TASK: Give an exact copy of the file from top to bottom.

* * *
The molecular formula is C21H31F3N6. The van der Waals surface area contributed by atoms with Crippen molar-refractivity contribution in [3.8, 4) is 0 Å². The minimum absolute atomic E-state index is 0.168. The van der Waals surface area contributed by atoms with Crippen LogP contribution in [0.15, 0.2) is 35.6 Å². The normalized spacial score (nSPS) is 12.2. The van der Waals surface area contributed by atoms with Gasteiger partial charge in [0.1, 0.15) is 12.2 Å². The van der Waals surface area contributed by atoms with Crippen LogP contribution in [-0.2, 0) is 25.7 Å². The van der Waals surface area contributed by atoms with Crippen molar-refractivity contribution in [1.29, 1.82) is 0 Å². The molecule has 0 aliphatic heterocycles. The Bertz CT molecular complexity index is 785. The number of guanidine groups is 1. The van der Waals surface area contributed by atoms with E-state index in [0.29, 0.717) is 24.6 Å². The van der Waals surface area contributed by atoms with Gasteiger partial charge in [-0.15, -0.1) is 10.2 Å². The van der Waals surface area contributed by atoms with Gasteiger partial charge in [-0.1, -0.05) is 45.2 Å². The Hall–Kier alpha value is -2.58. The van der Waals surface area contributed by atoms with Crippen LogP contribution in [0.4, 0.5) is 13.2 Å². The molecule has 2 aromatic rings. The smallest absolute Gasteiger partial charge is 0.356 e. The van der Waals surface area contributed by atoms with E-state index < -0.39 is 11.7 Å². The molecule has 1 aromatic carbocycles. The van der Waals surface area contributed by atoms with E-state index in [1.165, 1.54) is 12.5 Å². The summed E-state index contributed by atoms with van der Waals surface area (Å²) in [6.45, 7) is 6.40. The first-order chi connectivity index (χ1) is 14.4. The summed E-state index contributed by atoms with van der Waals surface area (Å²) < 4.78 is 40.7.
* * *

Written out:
The molecular formula is C21H31F3N6. The van der Waals surface area contributed by atoms with Crippen molar-refractivity contribution in [3.8, 4) is 0 Å². The minimum absolute atomic E-state index is 0.168. The van der Waals surface area contributed by atoms with Crippen LogP contribution in [0.15, 0.2) is 35.6 Å². The normalized spacial score (nSPS) is 12.2. The van der Waals surface area contributed by atoms with Gasteiger partial charge in [0.1, 0.15) is 12.2 Å². The van der Waals surface area contributed by atoms with Crippen LogP contribution in [-0.2, 0) is 25.7 Å². The van der Waals surface area contributed by atoms with Crippen molar-refractivity contribution in [1.29, 1.82) is 0 Å². The molecule has 0 aliphatic heterocycles. The Bertz CT molecular complexity index is 785. The number of guanidine groups is 1. The van der Waals surface area contributed by atoms with E-state index in [0.29, 0.717) is 24.6 Å². The van der Waals surface area contributed by atoms with Gasteiger partial charge in [-0.15, -0.1) is 10.2 Å². The van der Waals surface area contributed by atoms with Gasteiger partial charge in [-0.1, -0.05) is 45.2 Å². The Hall–Kier alpha value is -2.58. The van der Waals surface area contributed by atoms with Crippen LogP contribution in [0.4, 0.5) is 13.2 Å². The molecule has 2 aromatic rings. The smallest absolute Gasteiger partial charge is 0.356 e. The van der Waals surface area contributed by atoms with E-state index < -0.39 is 11.7 Å². The molecule has 1 aromatic carbocycles. The van der Waals surface area contributed by atoms with E-state index in [1.165, 1.54) is 12.5 Å². The summed E-state index contributed by atoms with van der Waals surface area (Å²) in [6.45, 7) is 6.40. The first-order chi connectivity index (χ1) is 14.4. The summed E-state index contributed by atoms with van der Waals surface area (Å²) < 4.78 is 40.7.